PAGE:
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How to keep the books for the catering industry: experts’ explanations


Accounting in the catering industry is quite complex since within one establishment it is necessary to keep records of different types of activities: production, sale of products, and provision of services.

How to keep records of the production of the finished products

You buy products, process them, and get dishes that you sell to your customers. 
To correctly calculate the cost of each item for visitors, you need to make calculations.

The procedure is as follows: 

  • Think through the menu - a list of dishes that you plan to offer your guests.
  • Develop a technological chart for each dish. The flow technology is a document containing detailed information about the item: shelf life, recipe, portion weight, and description of appearance. It may be requested by inspectors to make sure that you comply with all the requirements.
  • Find out the cost of each product from the suppliers you plan to work with. If you use processed foods (boiled, fried) in your calculations, consider a loss factor.
  • Calculate the target prime cost per serving for each dish based on the technological chart and the purchase price of the products.
  • If the delivery and unloading of food are paid for separately, include these costs in the calculations. 
  • Accounting in the catering industry usually uses the batch method - accounting for the production and sale of a batch of goods, for example, 10 cakes or 25 servings of salad. A certain amount of products is allocated for each batch. 
  • In addition to the cost of ingredients, you need to account for the salaries/wages of employees (administrators, cooks, waiters, dishwashers, cleaners, etc.), equipment depreciation, rent, utility bills, and other expenses. Do not forget to account for taxes in the calculations, both related to salaries/wages and depending on the chosen taxation system. Also note that you will also have to pay taxes for some contractors (micro businesses, individuals (non-employees), etc.).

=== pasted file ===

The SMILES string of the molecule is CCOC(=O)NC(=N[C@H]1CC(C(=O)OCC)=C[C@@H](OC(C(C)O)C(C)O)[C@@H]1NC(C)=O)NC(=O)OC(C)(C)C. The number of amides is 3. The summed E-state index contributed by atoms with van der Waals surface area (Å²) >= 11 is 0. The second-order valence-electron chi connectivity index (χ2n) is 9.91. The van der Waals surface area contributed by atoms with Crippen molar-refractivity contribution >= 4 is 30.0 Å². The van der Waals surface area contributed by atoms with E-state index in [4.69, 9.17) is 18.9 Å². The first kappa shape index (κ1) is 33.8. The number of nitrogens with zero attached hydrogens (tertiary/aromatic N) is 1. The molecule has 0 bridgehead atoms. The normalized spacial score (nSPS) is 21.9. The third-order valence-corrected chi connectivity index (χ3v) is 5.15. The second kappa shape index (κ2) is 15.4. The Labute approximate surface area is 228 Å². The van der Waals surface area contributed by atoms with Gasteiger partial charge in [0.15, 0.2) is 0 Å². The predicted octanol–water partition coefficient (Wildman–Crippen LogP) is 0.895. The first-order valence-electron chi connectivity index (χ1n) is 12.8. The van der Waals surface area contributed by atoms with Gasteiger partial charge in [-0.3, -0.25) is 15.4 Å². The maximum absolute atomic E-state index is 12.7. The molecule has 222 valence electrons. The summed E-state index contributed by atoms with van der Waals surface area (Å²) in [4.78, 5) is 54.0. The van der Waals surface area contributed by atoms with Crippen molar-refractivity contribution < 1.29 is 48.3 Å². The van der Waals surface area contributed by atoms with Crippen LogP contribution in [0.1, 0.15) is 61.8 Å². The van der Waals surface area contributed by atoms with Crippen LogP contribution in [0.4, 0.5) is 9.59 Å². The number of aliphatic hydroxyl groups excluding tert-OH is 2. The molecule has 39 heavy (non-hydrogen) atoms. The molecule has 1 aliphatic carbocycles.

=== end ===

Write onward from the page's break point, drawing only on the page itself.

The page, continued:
• To simplify the process and minimise the risk of errors, we recommend creating costing templates or using specialised services.

How to account for salaries/wages

When opening a restaurant, cafe, or bar, decide at the start how many employees you need in each area: in the kitchen, in the hall, and at the warehouse. 

Setting the duration of shifts and the amount of remuneration, remember the need to comply with the Labour Code of Georgia. 
Hourly payment scheme (wage) is applied most often in eating establishments.  
There is an hourly rate or wage, based on which the amount payable is calculated based on the actual time worked. 
Sometimes once a month or quarter, a bonus is paid for quality work.
In addition to the accrual of wages, vacations and sick leave of employees are to be officially recorded.

How to account for stock balances.

You need to keep track of:

  • Receipts. In addition to goods, you will receive documents from the supplier: contracts, statutory documents, price lists, and certificates. Be sure to keep them: they may be needed during inspections.
  • Write-offs. Products transferred from the warehouse to the kitchen can be used to prepare dishes ordered by guests, feed employees, develop a new recipe and create a technological chart, etc.

Sometimes products spoil - they have to be written off and disposed of. Please note that the write-off of the utilised goods occurs as follows: in the tax account an application "Confirmation of the document on the expired and/or useless inventory write-off " must be filled out; if you do not receive any feedback from the tax office within 2 working days after sending, you shall dispose of it without their presence, if you receive any message - act on its basis.

We hope that this material helped you and that after reading it you know how to keep accounting for the catering industry. We recommend you entrust accounting to specialists with experience in restaurants, cafes, and bars, who know all the nuances, which means that they will insure you against unnecessary inspections and fines.

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